Luis Fernando Verissimo, a Brazilian writer, once proposed “voodoopuncture”. Instead of going to the acupuncturist, you would be treated without leaving home. The voodoopuncturist would stick acupuncture needles in the voodoo dolls of you! I add that voodoopuncture could be outsourced to Haiti and/or China. It is a win-win-win situation!

— Leonardo Monasteri, Brazilian economist

As unbelievable as this might sound, “voodoopuncture” is no fiction at all.

The practice is called “Tong Ren healing,” and involves needling or hammering an acupuncture mannequin, as if it were a voodoo doll. The main Tong Ren “Master” in the US is an acupuncturist in the Boston area by the name of Tom Tam. He treats groups of terminally ill and debilitated patients in a deliverance ceremony that is noting but a revamped Taoist exorcism — only the clay or straw doll is replaced by a plastic mannequin:

Unfortunately, Tom Tam is not the only licensed healthcare provider who is treating patients with hocus pocus and crackpottery. There are over 30,000 other adepts of Traditional Chinese Medicine (TCM) in the US who practice medicine based on notions of health and disease that are rooted in paranormal and magical beliefs. Some of these practitioners take their delusions to the outer limits of absurdity: consider, for instance, “acutonics” and “colorpuncture” as described in these videos:

In anthropology of religion, the principles that underline the above practices are called “imitation” (e.g. using a doll to affect a person), and “correspondence” (e.g. using a sound to affect an object). They are the hallmarks of what is called “sympathetic magic,” meaning the belief that a person, or a thing, can be affected through something that represents it, or that has similar attributes.1 The principle of magical correspondence in TCM is called wu xing (五行) in Chinese, and is known as the Five Phases/Elements Theory in English. It can be summarized as follows:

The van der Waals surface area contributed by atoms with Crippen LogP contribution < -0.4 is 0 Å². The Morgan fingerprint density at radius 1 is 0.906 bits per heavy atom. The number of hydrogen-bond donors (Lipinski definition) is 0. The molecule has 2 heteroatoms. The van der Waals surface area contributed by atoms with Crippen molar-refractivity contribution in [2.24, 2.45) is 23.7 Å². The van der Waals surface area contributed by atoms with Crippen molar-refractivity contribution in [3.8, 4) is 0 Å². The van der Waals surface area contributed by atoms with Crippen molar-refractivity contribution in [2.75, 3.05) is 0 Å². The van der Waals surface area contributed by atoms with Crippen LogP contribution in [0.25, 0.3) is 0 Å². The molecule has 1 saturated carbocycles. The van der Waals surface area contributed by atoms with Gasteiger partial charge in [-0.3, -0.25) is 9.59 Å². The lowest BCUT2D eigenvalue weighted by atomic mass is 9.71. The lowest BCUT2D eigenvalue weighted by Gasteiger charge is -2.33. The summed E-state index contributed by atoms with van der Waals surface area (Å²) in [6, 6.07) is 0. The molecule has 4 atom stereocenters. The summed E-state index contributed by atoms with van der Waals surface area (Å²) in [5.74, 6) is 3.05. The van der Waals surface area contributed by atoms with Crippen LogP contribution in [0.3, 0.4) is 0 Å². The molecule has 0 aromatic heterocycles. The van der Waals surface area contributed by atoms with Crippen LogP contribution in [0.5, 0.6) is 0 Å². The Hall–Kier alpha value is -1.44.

1. Everything (including our organs) is ruled by one of 5 entities: Water (水), Wood (木), Fire (火), Earth (土), and Metal (金) — which are also the Chinese names for the planets Mercury, Jupiter, Mars, Saturn, and Venus.2 For instance, the heart is ruled by Fire (Mars), the liver by Wood (Jupiter), etc.

2. There is a sympathetic connection (or resonance) between things that are ruled by the same entity (or planet). For example, the heart is connected with the color red, the direction south, the summer season, a bitter taste, and the feeling of joy — because all of these are ruled by Fire (Mars).

3. All 5 entities are interconnected and act on each other. Disease is understood as a result of either the over-, or under-influence of one entity on another. For example, digestive disruptions can be attributed to “Wood overacting on Earth.”3

The concept map (pictogram) of wu xing is often drawn by placing the 5 entities in a circle, and then connecting them according to the lines of influence. The connecting lines create a “pentacle,” or a pentagram within a circle (Image 1).

Image 1. The pictogram of wu xing. Image Source: